Malacañang Palace is the official home and office of the president of the Philippines. Although the palace is very accessible by taxi or jeepney, not many Filipinos know what the local version of the White House looks like inside. It’s been attacked and seized in the many coup attempts against the government, bombed by fighter planes, and bombarded with rocks and hand-made bombs by the rioting masses. One has got to wonder what’s inside the palace. Is it made of gold, is it bulletproof, or is it regular concrete that simply represents power and influence and nothing more? In what area of the Palace does the president hang out? What does he do all day?
While not everyone may know what’s really going on inside the presidential home, a rundown of the rooms provides a glimpse of what it is like living in Malacañang.
Inside the palace grounds are a number of buildings, halls and private living quarters. The Mabini Hall is the current Administration Building. This is where all the official action takes place. Simply put, this is where the president works. Official visitors enter the Palace through the Entrance Hall, through the Grand Staircase and to the state reception rooms. These are where all the VIPs come in and wait to be entertained. To the left is the Palace chapel and to the right is Heroes Hall.
Heroes Hall is where informal gatherings take place. One can imagine the president casually chatting with friends and acquaintances in this hall that was once referred to as the Social Hall. It became known as Heroes Hall after busts and paintings of national heroes were installed.
In the vestibule are paintings showing several historical events such Magellan’s death, the Gom-Bur-Za martyrdom, the formation of the Katipunan, the sewing of the first Philippine flag, and the Proclamation of Independence at Kawit, among others. A number of foreign dignitaries have graced this hall including the president of Mexico, prime minister of Thailand, and Princess Margaret of the UK.
And besides the halls, of course, what’s a palace without a grand staircase? Malacañang’s red carpeted Grand Staircase is made from the finest Philippine hardwood. Near the top of the staircase to the left is the famous “Blood Compact”’ painting by no less than Juan Luna.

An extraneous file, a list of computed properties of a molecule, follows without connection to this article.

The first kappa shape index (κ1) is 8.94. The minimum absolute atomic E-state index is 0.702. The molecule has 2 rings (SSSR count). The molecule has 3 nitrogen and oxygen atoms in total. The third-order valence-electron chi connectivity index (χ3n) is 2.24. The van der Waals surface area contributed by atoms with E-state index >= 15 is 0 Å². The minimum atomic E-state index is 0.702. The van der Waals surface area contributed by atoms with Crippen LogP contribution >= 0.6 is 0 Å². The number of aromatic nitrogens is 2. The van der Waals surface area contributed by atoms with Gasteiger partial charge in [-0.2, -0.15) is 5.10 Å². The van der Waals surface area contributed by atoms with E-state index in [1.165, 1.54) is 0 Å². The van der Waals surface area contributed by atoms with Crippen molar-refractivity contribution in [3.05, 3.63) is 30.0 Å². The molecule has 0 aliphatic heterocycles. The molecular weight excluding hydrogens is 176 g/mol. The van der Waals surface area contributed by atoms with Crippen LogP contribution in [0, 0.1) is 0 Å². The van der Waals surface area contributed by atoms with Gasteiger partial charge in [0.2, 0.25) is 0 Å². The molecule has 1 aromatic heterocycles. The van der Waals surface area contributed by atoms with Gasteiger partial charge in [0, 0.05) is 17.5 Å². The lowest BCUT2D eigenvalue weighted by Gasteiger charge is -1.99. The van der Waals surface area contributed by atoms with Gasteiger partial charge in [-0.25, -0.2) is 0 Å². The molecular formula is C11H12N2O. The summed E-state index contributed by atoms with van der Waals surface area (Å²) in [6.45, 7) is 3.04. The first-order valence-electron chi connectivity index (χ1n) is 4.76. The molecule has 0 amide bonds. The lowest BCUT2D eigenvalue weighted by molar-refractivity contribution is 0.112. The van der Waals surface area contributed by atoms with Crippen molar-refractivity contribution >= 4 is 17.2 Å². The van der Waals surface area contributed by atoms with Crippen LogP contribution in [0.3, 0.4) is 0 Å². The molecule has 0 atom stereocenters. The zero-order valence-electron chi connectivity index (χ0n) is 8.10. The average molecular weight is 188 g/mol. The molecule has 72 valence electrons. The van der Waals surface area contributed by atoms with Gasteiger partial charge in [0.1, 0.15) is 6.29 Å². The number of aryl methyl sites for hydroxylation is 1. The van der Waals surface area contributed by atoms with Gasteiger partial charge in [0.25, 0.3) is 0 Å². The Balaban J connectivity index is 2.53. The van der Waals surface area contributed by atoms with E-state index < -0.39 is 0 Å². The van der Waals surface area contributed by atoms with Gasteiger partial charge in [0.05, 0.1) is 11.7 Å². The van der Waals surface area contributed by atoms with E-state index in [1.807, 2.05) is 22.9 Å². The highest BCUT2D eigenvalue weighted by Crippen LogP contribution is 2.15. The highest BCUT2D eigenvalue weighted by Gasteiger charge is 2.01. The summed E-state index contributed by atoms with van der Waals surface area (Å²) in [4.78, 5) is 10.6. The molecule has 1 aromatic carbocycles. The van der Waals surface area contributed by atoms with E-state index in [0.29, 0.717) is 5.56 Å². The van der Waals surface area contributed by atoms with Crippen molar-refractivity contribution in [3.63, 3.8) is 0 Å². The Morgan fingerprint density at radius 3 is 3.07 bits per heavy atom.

After climbing the stairs, the Reception and Ceremonial Halls appear on the right, and to the left are the private quarters where many presidential families have lived. The families of presidents Corazon Aquino, Fidel Ramos, Joseph Estrada and Gloria Macapagal-Arroyo all resided in this wing. President Benigno Aquino III, however, decided to live instead in “Bahay Pangarap”, the presidential rest house at the Malacañang Park across the river.
One of the most impressive rooms is the Reception Hall. This is where guests wait before being taken to the Ceremonial Hall for state programs and ceremonies, Study Room, Music Room or State Dining Room. Another beautiful hall is the Ceremonial Hall or Ballroom, which is also the largest room in the Palace. This is where state dinners, official assemblies and presidential parties take place. It is said, however, that the presidents Corazon Aquino and Fidel Ramos spurned the use of this flamboyantly decorated hall and opted to host their guests at the Music Room instead, absent ceremonies.
Other palace halls and buildings are the State Dining Room, Rizal Room or Study Room, the Presidential Study, Malacañang Museum, Premier Guest House and other guesthouses.
So there it is: the Malacañang Palace at a glance. For people who have not seen Malacañang, there’s another way to get a glance at it: a picture appears on one side of the twenty peso bill.